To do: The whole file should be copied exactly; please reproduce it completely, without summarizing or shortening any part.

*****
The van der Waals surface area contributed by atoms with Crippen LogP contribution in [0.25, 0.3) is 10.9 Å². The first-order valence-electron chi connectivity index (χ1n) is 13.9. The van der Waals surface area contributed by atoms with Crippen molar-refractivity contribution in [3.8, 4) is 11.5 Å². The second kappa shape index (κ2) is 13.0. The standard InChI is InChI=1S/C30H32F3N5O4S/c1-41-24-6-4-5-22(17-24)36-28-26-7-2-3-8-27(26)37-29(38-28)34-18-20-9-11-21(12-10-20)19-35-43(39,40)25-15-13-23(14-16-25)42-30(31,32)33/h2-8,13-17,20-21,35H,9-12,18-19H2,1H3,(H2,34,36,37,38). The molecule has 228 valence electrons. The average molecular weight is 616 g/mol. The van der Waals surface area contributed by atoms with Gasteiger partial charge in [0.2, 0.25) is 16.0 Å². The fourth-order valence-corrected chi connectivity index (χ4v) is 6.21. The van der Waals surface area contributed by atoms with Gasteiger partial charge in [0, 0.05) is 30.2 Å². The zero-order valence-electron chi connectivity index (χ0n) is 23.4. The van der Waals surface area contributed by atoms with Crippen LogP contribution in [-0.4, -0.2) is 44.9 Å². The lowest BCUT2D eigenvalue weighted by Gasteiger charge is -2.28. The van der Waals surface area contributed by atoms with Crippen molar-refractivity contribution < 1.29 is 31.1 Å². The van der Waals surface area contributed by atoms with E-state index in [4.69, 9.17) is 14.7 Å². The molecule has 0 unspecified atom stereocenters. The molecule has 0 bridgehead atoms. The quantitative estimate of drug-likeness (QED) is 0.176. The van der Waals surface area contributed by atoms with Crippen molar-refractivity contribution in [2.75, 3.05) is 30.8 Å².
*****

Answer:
The van der Waals surface area contributed by atoms with Crippen LogP contribution in [0.25, 0.3) is 10.9 Å². The first-order valence-electron chi connectivity index (χ1n) is 13.9. The van der Waals surface area contributed by atoms with Crippen molar-refractivity contribution in [3.8, 4) is 11.5 Å². The second kappa shape index (κ2) is 13.0. The standard InChI is InChI=1S/C30H32F3N5O4S/c1-41-24-6-4-5-22(17-24)36-28-26-7-2-3-8-27(26)37-29(38-28)34-18-20-9-11-21(12-10-20)19-35-43(39,40)25-15-13-23(14-16-25)42-30(31,32)33/h2-8,13-17,20-21,35H,9-12,18-19H2,1H3,(H2,34,36,37,38). The molecule has 228 valence electrons. The average molecular weight is 616 g/mol. The van der Waals surface area contributed by atoms with Gasteiger partial charge in [0.2, 0.25) is 16.0 Å². The fourth-order valence-corrected chi connectivity index (χ4v) is 6.21. The van der Waals surface area contributed by atoms with Gasteiger partial charge in [0, 0.05) is 30.2 Å². The zero-order valence-electron chi connectivity index (χ0n) is 23.4. The van der Waals surface area contributed by atoms with Crippen LogP contribution in [-0.4, -0.2) is 44.9 Å². The lowest BCUT2D eigenvalue weighted by Gasteiger charge is -2.28. The van der Waals surface area contributed by atoms with Crippen molar-refractivity contribution < 1.29 is 31.1 Å². The van der Waals surface area contributed by atoms with E-state index in [4.69, 9.17) is 14.7 Å². The molecule has 0 unspecified atom stereocenters. The molecule has 0 bridgehead atoms. The quantitative estimate of drug-likeness (QED) is 0.176. The van der Waals surface area contributed by atoms with Crippen molar-refractivity contribution in [2.75, 3.05) is 30.8 Å².